Stage 6. The sewing begins. This is when the most cursing is done during production. Sewing is not something that comes easily to me. I have fantasies of taking my machine out into the yard and attacking it Office Spaces style.This stage is long and painful. Much chocolate is consumed.

Stage 7. The photo session. Oh my god. Why is it always windy when I decide to photograph my collection? Is some kind of cosmic joke being played on me? I struggle through an amateurish day of taking acceptable photos, and then another day  of painstakingly uploading them to Etsy and my website, and trying not to accidentally delete them all.

Stage 8. I finally start clearing my mess up properly, my family starts talking to me again. The Spring fairs beckon,  the weather gets nice, my shirts are packed away into satisfyingly neat piles and I start worrying about why I didn’t make more stuff!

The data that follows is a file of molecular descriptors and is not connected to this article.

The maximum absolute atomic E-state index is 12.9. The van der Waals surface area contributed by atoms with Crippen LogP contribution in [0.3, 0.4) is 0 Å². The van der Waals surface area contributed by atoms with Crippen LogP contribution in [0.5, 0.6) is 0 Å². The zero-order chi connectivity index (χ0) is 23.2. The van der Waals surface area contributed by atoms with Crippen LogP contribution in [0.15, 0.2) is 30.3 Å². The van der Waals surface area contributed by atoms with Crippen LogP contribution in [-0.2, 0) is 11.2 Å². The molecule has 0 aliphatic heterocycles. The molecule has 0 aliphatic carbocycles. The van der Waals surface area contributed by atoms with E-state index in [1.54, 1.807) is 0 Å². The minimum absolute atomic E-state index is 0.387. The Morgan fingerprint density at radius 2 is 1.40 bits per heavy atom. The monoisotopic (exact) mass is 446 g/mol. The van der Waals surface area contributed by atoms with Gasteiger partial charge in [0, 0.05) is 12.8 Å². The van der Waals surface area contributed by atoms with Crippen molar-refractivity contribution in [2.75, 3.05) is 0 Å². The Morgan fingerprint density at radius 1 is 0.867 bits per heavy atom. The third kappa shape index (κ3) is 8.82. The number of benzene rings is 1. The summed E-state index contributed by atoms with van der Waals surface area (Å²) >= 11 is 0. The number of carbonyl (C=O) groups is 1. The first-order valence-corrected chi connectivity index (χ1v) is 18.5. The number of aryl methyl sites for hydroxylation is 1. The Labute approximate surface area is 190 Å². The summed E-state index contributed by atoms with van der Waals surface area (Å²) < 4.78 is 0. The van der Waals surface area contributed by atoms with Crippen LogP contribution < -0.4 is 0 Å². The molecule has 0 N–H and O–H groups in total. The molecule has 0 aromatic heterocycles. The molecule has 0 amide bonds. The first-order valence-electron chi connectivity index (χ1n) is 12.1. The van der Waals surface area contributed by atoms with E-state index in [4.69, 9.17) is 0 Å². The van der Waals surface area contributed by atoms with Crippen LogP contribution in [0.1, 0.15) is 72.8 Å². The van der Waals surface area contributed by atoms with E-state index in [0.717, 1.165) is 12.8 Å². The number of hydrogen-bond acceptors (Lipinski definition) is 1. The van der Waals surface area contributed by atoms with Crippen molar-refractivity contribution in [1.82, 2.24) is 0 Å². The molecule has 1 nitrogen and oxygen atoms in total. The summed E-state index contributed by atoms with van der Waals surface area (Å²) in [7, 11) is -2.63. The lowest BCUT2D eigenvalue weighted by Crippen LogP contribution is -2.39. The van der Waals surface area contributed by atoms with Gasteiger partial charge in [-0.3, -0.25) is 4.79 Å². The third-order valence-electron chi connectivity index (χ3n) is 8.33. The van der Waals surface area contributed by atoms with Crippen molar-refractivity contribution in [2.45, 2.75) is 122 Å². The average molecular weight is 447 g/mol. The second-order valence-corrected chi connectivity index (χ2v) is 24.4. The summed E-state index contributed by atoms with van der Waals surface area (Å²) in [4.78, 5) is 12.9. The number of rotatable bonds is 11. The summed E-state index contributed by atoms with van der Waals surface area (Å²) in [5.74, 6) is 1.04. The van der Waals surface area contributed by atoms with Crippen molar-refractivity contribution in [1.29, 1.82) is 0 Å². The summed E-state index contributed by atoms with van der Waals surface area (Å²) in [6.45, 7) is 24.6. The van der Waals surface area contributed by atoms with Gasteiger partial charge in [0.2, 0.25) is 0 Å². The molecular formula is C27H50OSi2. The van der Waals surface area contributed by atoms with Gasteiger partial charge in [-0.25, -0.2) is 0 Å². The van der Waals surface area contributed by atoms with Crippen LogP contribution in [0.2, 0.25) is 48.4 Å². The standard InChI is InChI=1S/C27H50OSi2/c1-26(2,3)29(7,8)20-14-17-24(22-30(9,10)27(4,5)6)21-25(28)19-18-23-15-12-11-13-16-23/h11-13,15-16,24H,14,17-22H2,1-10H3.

Note: My love for screen printing overcomes all the rest of it, so it’s all good!

Looking for Inspiration?


For a long time I have been interested in the idea of inspiration, and how it is referred to in relation to artists and their work processes. Is the idea of the artist struck by inspiration sometimes a  romanticized ideal, invented by art historians to explain a lot of hard work, passion, unusual perspective, and skill? Being an artist is sometimes viewed as a god given talent, but like anything else it is a learnt skill that takes practice and training to get better at. Being able to stay motivated and inspired in a creative profession is the same.

The Oxford English Dictionary defines inspiration as: The process of being mentally stimulated to do or feel something, especially to do something creative.